“If you want the status quo, I’m not your guy,” King says in one of the debates, as the ad wraps up. “If you want to swing for the fences and dream again, I’m Chris King, and I want to be your governor.”

Henry Parrish

Campaign sign turned ‘flying disc’ causes social media ruckus

Cocoa Mayor and House District 51 candidate Henry Parrish has posted a video on Facebook showing a supporter of his opponent pulling up and flinging a Parrish campaign sign.

What’s raising eyebrows is who did the tossing: Veteran lobbyist Guy Spearman, whose Spearman Management office is right next door.

He supports Republican rival Tyler Sirois, executive director of Brevard-Seminole State Attorney Phil Archer’s office, in the race to succeed termed-out GOP state Rep. Tom Goodson.

“This is a video of our opponent’s main backer and financier illegally removing one of our campaign signs, legally placed with the landowner’s permission,” Parrish’s Facebook post says.

“My opponent and his supporters will do anything to beat us, including engaging in illegal activity,” the post goes on. “Who knows what they will do next. If you see someone removing a Henry Parrish sign or see some slanderous piece of mail, please call us immediately. This illegal behavior is a crime and will be reported.”

Spearman told Florida Politics that Parrish is in the wrong. He “readily admits” to slinging Parrish’s sign, saying it “was on my property. I’m sorry but you can’t put a political sign on my property without asking me.”

Parrish counters he had permission to place the sign, and said he’ll “stick with law and order.”

“My campaign will not tolerate criminal activity and dirty tricks from other campaigns,” he said in a phone interview. “I did file a report with Cocoa police.

” … This isn’t just somebody,” Parrish said of Spearman. “This is somebody politically and financially connected to my opponent. If I let this go, I’m not worth a hoot as mayor.”

Parrish also said the day before the sign removal, someone came into the bed-and-breakfast he operates and stole several campaign items. He said he doesn’t know who’s responsible. 

Spearman, who’s long been aligned with Democrats, noted Parrish’s sign appeared after he let Sirois put one of his signs on the other side of his building: “I mean, right after (Sirois) put up his sign, that other sign came up. Well, duh.”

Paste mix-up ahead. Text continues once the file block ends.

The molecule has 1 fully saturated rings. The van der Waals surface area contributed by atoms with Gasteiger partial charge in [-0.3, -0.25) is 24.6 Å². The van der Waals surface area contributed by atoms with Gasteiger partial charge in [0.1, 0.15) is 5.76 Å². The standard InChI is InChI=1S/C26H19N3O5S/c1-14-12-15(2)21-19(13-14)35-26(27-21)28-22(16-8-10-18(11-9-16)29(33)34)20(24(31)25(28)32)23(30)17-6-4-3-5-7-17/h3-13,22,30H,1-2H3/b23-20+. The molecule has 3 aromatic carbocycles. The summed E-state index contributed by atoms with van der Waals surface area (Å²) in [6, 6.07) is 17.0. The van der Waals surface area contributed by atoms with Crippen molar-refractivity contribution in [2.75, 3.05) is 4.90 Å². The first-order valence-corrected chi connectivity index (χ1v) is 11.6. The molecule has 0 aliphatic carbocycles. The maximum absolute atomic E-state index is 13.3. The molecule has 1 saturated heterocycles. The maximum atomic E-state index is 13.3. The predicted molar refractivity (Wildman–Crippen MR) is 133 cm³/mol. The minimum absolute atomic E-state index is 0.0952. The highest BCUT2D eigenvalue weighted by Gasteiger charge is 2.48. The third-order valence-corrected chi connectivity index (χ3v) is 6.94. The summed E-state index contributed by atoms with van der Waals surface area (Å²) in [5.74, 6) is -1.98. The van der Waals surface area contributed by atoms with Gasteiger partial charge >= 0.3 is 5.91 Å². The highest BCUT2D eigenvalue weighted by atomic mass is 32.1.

Parrish is “a little bit desperate,” Spearman added. “Do I send stuff on Tyler to my lobbying friends? Sure I do. Have I sent anything negative on (Parrish)? Not so far. Now, that could all change.”

Meantime, Parrish called the incident “disheartening.” 

“This is definitely different from local politics,” he said. 


Updated 3:30 p.m. — Parrish Campaign Team Leader David Bradford sends this message:

“I work next door to this building at The Parrish Grove Inn and assist with Mayor Parrish’s campaign. I wanted to provide you with some additional information that we provided to the police department that was not included in the article or on Facebook and led to Spearman admitting it was not his property and changing his story and admitting his wrong. In fact, he retrieved the stolen property from his garage (the stake) and the police returned it to us. Charges were filed yesterday.

“… Mr. Parrish owned this property previously and sold it to the current owner and has obtained permission every election to place it there. This was a temporary yard sign until Mayor Parrish had time to install his large (sign), which will be installed in this exact location tomorrow. It is a high traffic area and Mayor Parrish has had his signs there during his last two elections with no issues, however Spearman is spearheading Mr. Sirois’ campaign and (is) his biggest supporter ….

“… The property Mr. Spearman claims he also ‘owns’ when he refers to Mr. Sirois’ sign on the other side of the building is not owned by Spearman, but in fact by (someone else) who stated he did not give permission for Mr. Sirois to place his sign there and in fact had no knowledge it was there.”


Gainesville correspondent Drew Wilson contributed to this post.